Music
Review
Robin Trower

When: June 20, 2015
Where: The Catalyst, 1011 Pacific Avenue, Santa Cruz, California
Robin Trower website: www.trowerpower.com


Bridge of Sighs

Buy at Amazon.com

Making 'guitar faces' with Robin Trower at The Catalyst
Powerful English guitarist thrills in Santa Cruz
June 27, 2015

Guitar hero, guitar god, guitar face. These are all valid descriptions of Robin Trower; why this guy isn't in the Rock and Roll Hall of Fame yet is beyond me.

He is a rock guitarist who takes the Fender Stratocaster/Marshall combo to soaring heights, creating soundscapes that, with your eyes closed, can transport you into the clouds.

The fact that there were a few, um, clouds wafting into the air at The Catalyst on Saturday, June 20, 2015, I'm sure only enhanced the effect for those in the vicinity.

Trower, is of course, best known for his landmark album "Bridge Of Sighs" from 1974. When that LP came crashing through the windows of record stores 41 years ago, it redefined guitar rock and blues, and since that time Trower has lost none of his unique and wonderfully expressive tone.

Apart from his immense talent as a rock/blues guitarist, it is the combination of thick, .012 and .014 strings at the top end, and of course the boutique Fulltone pedals that he uses, that help him produce those wonderful tones on slow numbers like the beautiful "Daydream" from 1973's "Twice Removed From Yesterday." The song has a hypnotic quality and is truly a blues with attitude.

Trower is often compared to Jimi Hendrix, and although he may have taken some of the Hendrix guitar god mantle, he has his own sound and his own approach to the classic rock/blues trio. New bassist Richard Watts brings a vitality to the singer/bassist role that was made so seminal by the late great James Dewar. I think I prefer Watts' vocals over the previous incumbent, Davey Pattison, though it's tough to replicate Dewar's dulcet tones.

It's always nice to see a stack of Marshall amps behind a guitarist, and Trower squeezed every ounce of juice from them for a packed house. It's wonderful to see so many people still appreciating his music in his 70th year. He gave us a rousing rendition of the riff-heavy "Lady Love" and followed it up with "Day of the Eagle." Trower writes all his own music and lyrics, though he rarely sings. "Living in the day of the eagle, the eagle not the dove" I think speaks volumes. It was written during the waning days of the Vietnam War, as well as the Yom Kippur War. Unfortunately, it is still relevant today.

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But everyone was waiting for it, and Trower did not disappoint. "Bridge Of Sighs" is the name of a bridge in Venice over which convicts walked on their way to the cells, so affording them one last view of the city. Trower actually named his song after a horse of that name (maybe running in the 2.30 at Newmarket?) and thought it fitted his lyrics perfectly. I think a lot of people would agree. "Bridge Of Sighs" is one of the most doleful songs in all of rock's canon. "Why so unforgiving? And why so cold? Been a long time crossing the bridge of sighs."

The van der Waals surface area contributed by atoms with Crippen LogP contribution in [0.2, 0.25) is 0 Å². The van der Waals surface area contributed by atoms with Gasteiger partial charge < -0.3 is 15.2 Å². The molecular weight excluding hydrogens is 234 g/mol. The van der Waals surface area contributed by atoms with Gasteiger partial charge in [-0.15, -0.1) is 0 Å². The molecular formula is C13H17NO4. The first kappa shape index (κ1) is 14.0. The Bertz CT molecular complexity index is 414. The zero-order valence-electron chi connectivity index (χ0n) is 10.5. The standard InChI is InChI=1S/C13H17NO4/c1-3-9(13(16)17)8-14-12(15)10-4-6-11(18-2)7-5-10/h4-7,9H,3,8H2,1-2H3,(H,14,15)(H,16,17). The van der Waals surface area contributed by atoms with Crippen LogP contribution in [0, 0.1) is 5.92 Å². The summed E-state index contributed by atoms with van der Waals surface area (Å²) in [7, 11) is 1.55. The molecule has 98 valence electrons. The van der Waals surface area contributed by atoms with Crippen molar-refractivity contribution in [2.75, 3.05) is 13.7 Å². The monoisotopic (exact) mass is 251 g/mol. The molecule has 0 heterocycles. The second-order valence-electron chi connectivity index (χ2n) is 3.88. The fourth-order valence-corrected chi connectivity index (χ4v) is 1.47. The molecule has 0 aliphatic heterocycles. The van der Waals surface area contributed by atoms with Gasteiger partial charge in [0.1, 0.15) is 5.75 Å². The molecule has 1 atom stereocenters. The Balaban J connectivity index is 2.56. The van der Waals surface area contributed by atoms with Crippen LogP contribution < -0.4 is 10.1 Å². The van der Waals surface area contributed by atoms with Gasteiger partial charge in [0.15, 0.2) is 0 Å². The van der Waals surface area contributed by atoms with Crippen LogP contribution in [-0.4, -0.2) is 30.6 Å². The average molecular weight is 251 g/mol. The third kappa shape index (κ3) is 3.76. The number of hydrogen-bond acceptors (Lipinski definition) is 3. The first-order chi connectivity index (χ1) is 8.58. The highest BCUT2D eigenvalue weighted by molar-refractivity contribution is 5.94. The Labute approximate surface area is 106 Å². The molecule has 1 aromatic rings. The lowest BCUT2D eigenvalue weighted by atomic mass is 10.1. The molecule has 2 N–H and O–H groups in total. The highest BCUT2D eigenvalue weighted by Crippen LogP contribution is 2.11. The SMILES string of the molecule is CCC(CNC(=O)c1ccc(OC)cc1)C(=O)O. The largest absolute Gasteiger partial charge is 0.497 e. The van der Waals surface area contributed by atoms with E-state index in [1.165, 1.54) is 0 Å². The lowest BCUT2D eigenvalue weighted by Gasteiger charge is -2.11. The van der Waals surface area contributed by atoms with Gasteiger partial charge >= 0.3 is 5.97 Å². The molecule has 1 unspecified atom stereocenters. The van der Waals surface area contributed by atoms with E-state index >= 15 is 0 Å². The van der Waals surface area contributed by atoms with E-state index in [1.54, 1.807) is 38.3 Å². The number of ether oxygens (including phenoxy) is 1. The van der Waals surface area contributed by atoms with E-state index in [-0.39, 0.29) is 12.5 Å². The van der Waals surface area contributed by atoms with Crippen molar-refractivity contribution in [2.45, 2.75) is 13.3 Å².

Trower's solo plumbed the depths of despair, and his guitar tone was like melting butter. There are not too many bands around today that can excite you with a 10-minute guitar solo, but Robin Trower is one of them.

I should say a few words about Trower's "guitar face." There is a YouTube video about how to make "guitar faces" when you're playing a solo. Well, Trower could have invented the term. There are times when he seems amazed at the sounds he is getting from his own instrument, and there are others when it looks as if he is having his toenails pulled out. But it actually helps you feel the music and be one with the man and his guitar.

"Confessin' Midnight" from 1975's "For Earth Below" gave us a driving bass line which took us into "Little Bit of Sympathy."

But for an encore he couldn't resist and came back to 1974's "Bridge Of Sighs" album with the rocking "Too Rolling Stoned." This is one of those Trower songs that reminds of sex. All frantic and driving in the first half, then slow and seductive in the second half.

I don't know how much longer Robin Trower is going to go on, but I hope he brings his brand of psychedelic blues/rock to the masses for a few more years yet. It's good to hear the Stratomaster live.

Email Tony Lacy-Thompson at tonylt@regardingarts.com


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